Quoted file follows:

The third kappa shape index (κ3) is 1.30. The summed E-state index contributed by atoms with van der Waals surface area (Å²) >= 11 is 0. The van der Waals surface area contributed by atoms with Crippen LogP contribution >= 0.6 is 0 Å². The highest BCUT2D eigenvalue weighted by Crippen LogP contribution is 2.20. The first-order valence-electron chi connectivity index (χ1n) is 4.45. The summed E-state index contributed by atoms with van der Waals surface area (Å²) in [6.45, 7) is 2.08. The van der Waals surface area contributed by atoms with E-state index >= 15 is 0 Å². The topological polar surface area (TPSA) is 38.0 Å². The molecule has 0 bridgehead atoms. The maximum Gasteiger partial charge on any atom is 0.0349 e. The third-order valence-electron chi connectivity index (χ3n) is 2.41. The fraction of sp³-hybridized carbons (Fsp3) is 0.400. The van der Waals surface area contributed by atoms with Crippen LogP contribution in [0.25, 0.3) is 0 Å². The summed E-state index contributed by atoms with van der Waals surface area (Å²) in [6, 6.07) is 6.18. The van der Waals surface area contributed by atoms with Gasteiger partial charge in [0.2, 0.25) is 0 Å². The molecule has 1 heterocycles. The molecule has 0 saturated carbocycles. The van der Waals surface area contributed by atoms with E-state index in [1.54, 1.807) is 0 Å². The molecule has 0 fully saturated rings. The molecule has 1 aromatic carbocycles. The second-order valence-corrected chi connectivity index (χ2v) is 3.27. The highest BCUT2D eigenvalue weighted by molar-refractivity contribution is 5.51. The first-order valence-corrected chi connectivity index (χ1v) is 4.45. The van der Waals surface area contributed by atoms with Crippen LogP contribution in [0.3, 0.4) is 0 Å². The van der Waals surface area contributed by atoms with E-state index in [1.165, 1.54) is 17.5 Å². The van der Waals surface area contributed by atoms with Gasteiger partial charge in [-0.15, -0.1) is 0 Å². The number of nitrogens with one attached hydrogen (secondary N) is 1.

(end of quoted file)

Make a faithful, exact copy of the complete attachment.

The third kappa shape index (κ3) is 1.30. The summed E-state index contributed by atoms with van der Waals surface area (Å²) >= 11 is 0. The van der Waals surface area contributed by atoms with Crippen LogP contribution >= 0.6 is 0 Å². The highest BCUT2D eigenvalue weighted by Crippen LogP contribution is 2.20. The first-order valence-electron chi connectivity index (χ1n) is 4.45. The summed E-state index contributed by atoms with van der Waals surface area (Å²) in [6.45, 7) is 2.08. The van der Waals surface area contributed by atoms with E-state index >= 15 is 0 Å². The topological polar surface area (TPSA) is 38.0 Å². The molecule has 0 bridgehead atoms. The maximum Gasteiger partial charge on any atom is 0.0349 e. The third-order valence-electron chi connectivity index (χ3n) is 2.41. The fraction of sp³-hybridized carbons (Fsp3) is 0.400. The van der Waals surface area contributed by atoms with Crippen LogP contribution in [0.25, 0.3) is 0 Å². The summed E-state index contributed by atoms with van der Waals surface area (Å²) in [6, 6.07) is 6.18. The van der Waals surface area contributed by atoms with Gasteiger partial charge in [0.2, 0.25) is 0 Å². The molecule has 1 heterocycles. The molecule has 0 saturated carbocycles. The van der Waals surface area contributed by atoms with E-state index in [1.54, 1.807) is 0 Å². The molecule has 0 fully saturated rings. The molecule has 1 aromatic carbocycles. The second-order valence-corrected chi connectivity index (χ2v) is 3.27. The highest BCUT2D eigenvalue weighted by molar-refractivity contribution is 5.51. The first-order valence-corrected chi connectivity index (χ1v) is 4.45. The van der Waals surface area contributed by atoms with Crippen LogP contribution in [0.3, 0.4) is 0 Å². The van der Waals surface area contributed by atoms with E-state index in [1.165, 1.54) is 17.5 Å². The van der Waals surface area contributed by atoms with Gasteiger partial charge in [-0.15, -0.1) is 0 Å². The number of nitrogens with one attached hydrogen (secondary N) is 1.